Agency leaders cite an increasing disconnect
between society, particularly young people, and natural resources.
A decade of environmental controversy has left many students
uncertain about the future of natural resource careers. Where
will the professional workforce be found to carry out the
sustainable management of the nation’s forests? What
will be the future of natural resource science colleges if
low enrollment trends continue? Aggressive approaches to
college recruitments are clearly needed that better identify
student candidates, capture their attention, and assure potential
students with sufficient desire and aptitude that access
to higher education will be made available.
|Figure 1. USDA Forest Service Employment vs. Age: 75%
of GS15, 64% of GS14, and 57% of GS13 are over 50 years
old. Source: John Kusano, Assistant Director
of Human Resources Management, USDA Forest Service.
Reductions in the harvests of public forests over the last
two decades have resulted in dramatic changes to the economies
of Washington’s rural timber-dependent communities. In
2002, the Washington Employment Security Department reported
the widest urban-to-rural income disparity in 30 years. Many
of the state’s rural counties have unemployment rates
over 10%. In response to these economic shifts, State and Federal
programs, such as Running Start and Displaced Workforce Training,
have been created to provide tuition assistance packages for
rural residents to attend Washington State’s 34 Community
and Technical Colleges.
Rural students have always faced formidable obstacles
to their pursuit of higher education. Many students must deal
with such barriers as poor academic performance in high school,
limited English-language skills, and financial hardships. Others
are place- or situation-bound people with jobs, homes, and
family obligations. A growing percentage of rural students
are making mid-career adjustments. Community colleges are playing
a critical role in providing affordable local opportunities
for high quality education. Seventeen times as many undergraduate
students from rural timber-dependent communities are enrolled
in community colleges as compared to the University of Washington.
While enrollments with majors in natural resource sciences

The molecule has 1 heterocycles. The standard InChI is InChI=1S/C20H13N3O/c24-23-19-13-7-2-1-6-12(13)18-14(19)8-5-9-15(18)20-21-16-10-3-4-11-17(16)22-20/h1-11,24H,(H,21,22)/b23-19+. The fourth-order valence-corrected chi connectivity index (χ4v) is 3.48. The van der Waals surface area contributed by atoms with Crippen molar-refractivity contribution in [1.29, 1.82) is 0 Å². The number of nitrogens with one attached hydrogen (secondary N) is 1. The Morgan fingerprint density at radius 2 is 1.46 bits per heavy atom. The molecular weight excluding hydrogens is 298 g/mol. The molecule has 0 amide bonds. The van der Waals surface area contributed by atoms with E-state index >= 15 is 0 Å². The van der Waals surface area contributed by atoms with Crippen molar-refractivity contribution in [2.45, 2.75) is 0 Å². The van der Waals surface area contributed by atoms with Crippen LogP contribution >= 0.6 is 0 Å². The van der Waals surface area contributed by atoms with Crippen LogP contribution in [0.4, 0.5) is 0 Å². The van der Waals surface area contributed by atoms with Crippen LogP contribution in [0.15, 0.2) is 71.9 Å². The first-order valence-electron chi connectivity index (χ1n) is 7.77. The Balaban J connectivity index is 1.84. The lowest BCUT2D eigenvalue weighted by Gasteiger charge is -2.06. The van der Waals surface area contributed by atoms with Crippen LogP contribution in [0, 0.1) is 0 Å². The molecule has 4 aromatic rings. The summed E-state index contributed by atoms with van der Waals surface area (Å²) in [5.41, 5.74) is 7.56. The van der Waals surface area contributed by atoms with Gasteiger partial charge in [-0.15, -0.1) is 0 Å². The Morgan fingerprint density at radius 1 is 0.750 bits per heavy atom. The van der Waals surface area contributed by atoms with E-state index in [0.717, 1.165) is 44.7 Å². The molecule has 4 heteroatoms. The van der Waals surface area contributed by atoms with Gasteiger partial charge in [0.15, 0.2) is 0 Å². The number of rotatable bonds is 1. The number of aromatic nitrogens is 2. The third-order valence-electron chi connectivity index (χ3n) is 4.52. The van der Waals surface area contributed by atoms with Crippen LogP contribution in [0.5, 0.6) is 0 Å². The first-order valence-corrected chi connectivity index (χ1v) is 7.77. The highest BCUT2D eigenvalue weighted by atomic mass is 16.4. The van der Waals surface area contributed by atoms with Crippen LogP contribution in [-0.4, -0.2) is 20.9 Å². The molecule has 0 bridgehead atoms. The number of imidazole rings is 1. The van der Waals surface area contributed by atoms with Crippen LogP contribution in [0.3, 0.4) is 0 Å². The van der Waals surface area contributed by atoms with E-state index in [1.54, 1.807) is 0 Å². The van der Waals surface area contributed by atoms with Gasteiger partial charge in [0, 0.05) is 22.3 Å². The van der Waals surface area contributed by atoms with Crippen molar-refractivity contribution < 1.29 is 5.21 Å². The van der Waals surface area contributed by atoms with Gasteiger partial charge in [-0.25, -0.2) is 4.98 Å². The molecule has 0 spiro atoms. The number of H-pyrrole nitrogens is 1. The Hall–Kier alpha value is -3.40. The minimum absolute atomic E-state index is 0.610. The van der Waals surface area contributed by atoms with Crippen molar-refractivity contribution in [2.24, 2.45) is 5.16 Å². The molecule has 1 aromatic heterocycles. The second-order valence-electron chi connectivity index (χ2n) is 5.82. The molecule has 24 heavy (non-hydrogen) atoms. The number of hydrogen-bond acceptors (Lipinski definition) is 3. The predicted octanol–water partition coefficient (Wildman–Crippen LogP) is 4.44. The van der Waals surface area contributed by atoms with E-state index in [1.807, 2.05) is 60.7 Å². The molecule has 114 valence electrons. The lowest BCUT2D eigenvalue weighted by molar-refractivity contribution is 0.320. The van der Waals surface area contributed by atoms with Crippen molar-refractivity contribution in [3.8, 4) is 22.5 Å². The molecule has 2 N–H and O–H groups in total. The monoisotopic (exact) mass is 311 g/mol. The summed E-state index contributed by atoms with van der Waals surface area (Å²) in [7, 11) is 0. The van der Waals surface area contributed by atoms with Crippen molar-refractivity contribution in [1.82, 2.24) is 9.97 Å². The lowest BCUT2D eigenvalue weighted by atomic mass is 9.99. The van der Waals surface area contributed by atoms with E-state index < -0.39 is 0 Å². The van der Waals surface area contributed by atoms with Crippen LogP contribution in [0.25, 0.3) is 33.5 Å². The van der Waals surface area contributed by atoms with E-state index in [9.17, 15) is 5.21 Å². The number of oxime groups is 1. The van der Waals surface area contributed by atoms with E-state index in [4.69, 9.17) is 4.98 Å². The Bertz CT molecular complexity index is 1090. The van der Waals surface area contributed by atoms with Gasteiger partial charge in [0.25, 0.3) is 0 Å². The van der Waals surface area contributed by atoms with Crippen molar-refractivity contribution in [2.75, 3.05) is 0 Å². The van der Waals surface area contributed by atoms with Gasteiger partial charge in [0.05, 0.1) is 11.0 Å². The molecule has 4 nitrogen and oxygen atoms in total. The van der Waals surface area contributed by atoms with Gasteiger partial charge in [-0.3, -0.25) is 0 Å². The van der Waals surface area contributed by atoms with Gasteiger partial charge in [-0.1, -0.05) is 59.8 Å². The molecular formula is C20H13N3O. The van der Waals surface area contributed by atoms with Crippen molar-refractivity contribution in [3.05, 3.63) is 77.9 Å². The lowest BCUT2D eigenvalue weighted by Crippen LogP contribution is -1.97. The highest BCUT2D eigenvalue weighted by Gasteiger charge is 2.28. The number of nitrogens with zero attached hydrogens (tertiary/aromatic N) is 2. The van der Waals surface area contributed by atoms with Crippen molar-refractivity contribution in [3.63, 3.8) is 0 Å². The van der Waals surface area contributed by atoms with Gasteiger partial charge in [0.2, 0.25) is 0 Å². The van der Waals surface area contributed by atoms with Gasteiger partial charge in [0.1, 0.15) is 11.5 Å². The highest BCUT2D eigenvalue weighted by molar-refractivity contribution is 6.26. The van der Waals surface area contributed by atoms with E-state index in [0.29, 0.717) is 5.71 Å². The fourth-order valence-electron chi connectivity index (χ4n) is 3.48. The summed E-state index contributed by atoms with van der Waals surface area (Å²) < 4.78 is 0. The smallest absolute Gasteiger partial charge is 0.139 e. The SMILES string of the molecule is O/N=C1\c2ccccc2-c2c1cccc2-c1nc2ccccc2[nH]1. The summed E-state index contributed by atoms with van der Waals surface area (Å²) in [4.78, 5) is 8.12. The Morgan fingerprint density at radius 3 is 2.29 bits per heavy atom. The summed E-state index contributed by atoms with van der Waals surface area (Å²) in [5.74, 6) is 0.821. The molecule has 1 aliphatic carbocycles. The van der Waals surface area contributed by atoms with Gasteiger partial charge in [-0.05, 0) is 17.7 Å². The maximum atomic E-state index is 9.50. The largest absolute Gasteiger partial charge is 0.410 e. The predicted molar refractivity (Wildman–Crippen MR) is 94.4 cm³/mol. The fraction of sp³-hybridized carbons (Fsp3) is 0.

have been declining at four-year colleges and universities,
surprisingly a number of community colleges are finding high
demand. The response has been creation and expansion of community
college resource science programs.
|Figure 2. Undergraduate Enrollment in Natural Resources
for the West and the Nation. Source:
T.L. Sharik and K. Earley, Department of Environment and
of Natural Resources, Utah State University.
The Washington Board for Community and Technical
Colleges has shown that 65% of all undergraduates in the State
are enrolled in community and technical colleges. If more seamless
higher education partnerships could be established between
community colleges and university natural resource programs,
then increases in transfer enrollments should result. Individuals,
communities, colleges, universities, resource management organizations,
and the broader society would all benefit.
Opportunities for synergism have not gone unnoticed. Community
colleges are joining with public universities to develop “two
plus two” programs where community college curriculums
are designed for perfect fit such that transfer students bring
two full years of required credit and are assured swift completion
of a four-year degree. In some cases, courses will be taught
for university credit on community college campuses or through
distance learning offered over the internet. There is also
discussion that community colleges could possibly get accreditation
to offer limited bachelor’s degrees.
Stewardship of America’s forests for a future that insures
sustainable ecosystems and reliable flows of products will
require educated professionals capable of addressing complex
resource management challenges. Rural residents with historic
ties to the land and resource industries are likely candidates
if opportunities for higher education can be expanded. A strong
public commitment to innovative educational deliveries that
create greater flexibilities and broader access at less cost
will increase student enrollments in natural resource science
- Renewable Natural Resources Foundation (2003-4). Federal
natural resource agencies confront an aging workforce
to their future roles. Renewable Resources Journal. 2 (14).